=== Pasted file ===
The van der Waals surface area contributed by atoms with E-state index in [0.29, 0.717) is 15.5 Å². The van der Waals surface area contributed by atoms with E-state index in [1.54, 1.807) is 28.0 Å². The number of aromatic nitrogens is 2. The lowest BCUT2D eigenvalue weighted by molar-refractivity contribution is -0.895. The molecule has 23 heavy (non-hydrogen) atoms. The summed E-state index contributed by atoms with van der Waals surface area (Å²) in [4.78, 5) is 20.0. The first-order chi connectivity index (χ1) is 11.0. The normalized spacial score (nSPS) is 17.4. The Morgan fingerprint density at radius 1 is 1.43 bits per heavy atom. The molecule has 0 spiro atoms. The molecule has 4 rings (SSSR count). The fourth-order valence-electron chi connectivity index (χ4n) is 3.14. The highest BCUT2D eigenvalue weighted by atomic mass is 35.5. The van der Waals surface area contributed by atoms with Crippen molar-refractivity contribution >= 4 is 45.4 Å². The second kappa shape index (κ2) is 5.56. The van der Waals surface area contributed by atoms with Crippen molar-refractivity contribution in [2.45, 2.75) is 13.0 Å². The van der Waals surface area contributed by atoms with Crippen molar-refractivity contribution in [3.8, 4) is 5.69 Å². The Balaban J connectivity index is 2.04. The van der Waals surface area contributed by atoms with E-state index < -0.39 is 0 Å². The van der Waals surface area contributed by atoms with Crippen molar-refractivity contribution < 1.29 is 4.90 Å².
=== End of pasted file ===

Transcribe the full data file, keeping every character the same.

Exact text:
The van der Waals surface area contributed by atoms with E-state index in [0.29, 0.717) is 15.5 Å². The van der Waals surface area contributed by atoms with E-state index in [1.54, 1.807) is 28.0 Å². The number of aromatic nitrogens is 2. The lowest BCUT2D eigenvalue weighted by molar-refractivity contribution is -0.895. The molecule has 23 heavy (non-hydrogen) atoms. The summed E-state index contributed by atoms with van der Waals surface area (Å²) in [4.78, 5) is 20.0. The first-order chi connectivity index (χ1) is 11.0. The normalized spacial score (nSPS) is 17.4. The Morgan fingerprint density at radius 1 is 1.43 bits per heavy atom. The molecule has 0 spiro atoms. The molecule has 4 rings (SSSR count). The fourth-order valence-electron chi connectivity index (χ4n) is 3.14. The highest BCUT2D eigenvalue weighted by atomic mass is 35.5. The van der Waals surface area contributed by atoms with Crippen molar-refractivity contribution >= 4 is 45.4 Å². The second kappa shape index (κ2) is 5.56. The van der Waals surface area contributed by atoms with Crippen molar-refractivity contribution in [2.45, 2.75) is 13.0 Å². The van der Waals surface area contributed by atoms with Crippen molar-refractivity contribution in [3.8, 4) is 5.69 Å². The Balaban J connectivity index is 2.04. The van der Waals surface area contributed by atoms with E-state index < -0.39 is 0 Å². The van der Waals surface area contributed by atoms with Crippen molar-refractivity contribution < 1.29 is 4.90 Å².